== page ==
The first electrified AMGs are on their way, starting with this electric-motor turbocharger ready for use in its new models
Mercedes-AMG has announced details of a new form of high-performance engine tech ready to be integrated into its next-generation models. Called an eTurbo, AMG has collaborated with famed turbine manufacturer Garrett in the development of this new electrified turbo, which aims to take advantage of the enhanced electrification of Mercedes-Benz’s new models not just for better economy, but performance gains too.
The system works fairly simply by the turbo itself being fitted with a small, high-powered electric motor that itself spins the turbine within the turbo housing instantly when throttle is applied, essentially eradicating turbo lag right at its source. The electric motor requires the extra grunt of a 48V secondary electrical system, as many integrated starter motor and generators require in most mild-hybrid powertrain set-ups, but with a majority of the Mercedes range converting to this type of electrical architecture, the applications for this new eTurbo are widespread.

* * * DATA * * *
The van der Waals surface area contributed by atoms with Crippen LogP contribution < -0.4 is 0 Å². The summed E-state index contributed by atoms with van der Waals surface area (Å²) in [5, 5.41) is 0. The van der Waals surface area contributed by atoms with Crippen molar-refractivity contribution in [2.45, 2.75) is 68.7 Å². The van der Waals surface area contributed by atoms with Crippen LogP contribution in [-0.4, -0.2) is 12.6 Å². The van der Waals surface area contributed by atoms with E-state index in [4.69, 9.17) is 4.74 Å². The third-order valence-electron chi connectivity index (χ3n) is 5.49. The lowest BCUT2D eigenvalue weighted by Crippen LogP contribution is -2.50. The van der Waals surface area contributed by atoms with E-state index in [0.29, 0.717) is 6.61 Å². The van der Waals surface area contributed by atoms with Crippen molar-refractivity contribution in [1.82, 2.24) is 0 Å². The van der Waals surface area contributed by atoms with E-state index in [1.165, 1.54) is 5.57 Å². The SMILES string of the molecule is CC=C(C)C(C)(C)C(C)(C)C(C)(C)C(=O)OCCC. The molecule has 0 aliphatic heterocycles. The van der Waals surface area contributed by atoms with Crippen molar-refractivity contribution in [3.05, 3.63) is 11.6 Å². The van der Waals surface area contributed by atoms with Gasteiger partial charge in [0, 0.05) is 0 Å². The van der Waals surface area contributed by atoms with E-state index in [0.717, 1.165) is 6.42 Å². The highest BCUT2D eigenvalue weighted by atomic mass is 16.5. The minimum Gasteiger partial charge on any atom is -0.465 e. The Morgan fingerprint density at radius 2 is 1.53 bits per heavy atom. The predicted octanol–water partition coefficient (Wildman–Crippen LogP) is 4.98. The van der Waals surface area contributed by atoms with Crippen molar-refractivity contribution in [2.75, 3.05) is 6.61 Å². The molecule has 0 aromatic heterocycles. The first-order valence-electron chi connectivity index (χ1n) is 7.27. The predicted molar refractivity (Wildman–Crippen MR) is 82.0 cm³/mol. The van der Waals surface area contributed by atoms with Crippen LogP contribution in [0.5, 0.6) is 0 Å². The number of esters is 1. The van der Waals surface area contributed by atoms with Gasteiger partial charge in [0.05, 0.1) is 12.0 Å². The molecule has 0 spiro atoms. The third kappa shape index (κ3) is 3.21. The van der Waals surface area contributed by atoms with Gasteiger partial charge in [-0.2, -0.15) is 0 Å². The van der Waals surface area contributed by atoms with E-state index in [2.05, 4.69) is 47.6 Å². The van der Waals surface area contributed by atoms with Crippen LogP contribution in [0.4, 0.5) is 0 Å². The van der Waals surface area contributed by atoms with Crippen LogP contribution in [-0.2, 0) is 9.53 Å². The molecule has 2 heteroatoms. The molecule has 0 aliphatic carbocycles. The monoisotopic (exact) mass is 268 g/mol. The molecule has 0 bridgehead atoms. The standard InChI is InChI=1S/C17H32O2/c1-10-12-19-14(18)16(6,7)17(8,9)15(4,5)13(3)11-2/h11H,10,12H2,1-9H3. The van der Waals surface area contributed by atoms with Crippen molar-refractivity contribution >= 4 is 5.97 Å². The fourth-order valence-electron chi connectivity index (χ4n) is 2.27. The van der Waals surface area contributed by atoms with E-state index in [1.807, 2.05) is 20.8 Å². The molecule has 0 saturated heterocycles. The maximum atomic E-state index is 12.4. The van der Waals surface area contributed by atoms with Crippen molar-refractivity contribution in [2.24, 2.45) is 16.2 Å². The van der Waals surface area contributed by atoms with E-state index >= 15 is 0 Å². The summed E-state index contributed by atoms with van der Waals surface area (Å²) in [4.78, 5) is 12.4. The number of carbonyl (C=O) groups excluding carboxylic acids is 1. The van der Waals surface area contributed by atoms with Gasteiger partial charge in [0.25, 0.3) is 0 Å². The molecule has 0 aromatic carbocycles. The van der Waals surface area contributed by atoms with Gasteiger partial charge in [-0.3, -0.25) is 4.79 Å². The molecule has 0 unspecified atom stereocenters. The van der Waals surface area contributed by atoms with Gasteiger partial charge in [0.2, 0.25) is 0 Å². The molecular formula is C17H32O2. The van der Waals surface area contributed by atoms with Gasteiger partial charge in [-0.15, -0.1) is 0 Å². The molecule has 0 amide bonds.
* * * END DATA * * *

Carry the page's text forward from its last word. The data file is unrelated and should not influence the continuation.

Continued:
Other manufacturers such as Audi utilise similar types of turbo lag mitigation systems, but these usually integrate the use of an electrically driven supercharger to force compressed air into the cylinders before the turbos have a chance to spin. This creates extra complexity within the induction system, and the corresponding boost at low-rpm is still lower than the output of the conventional turbos that quickly take over the job once the exhaust gases have started spinning the turbos. AMG’s system essentially cuts out the middle man, directly spinning the rotor wheel from the small electric motor.
The system will be most effective on large-scale turbochargers, as big turbos are more susceptible to lag thanks to the large-diameter turbines that need more air from the exhaust to get them going. As well as improving response, it should also further flatten the engine’s torque curve at very low revs.
Mercedes-AMG has remained coy about the prospective models we could expect to see this technology in, but in theory it could negate the need for more complex and highly strung solutions that the industry at large has employed over the last 20 years, such as sequential turbocharging or even the very in vogue hot-V turbocharging layout.
This article originally appeared at evo.co.uk
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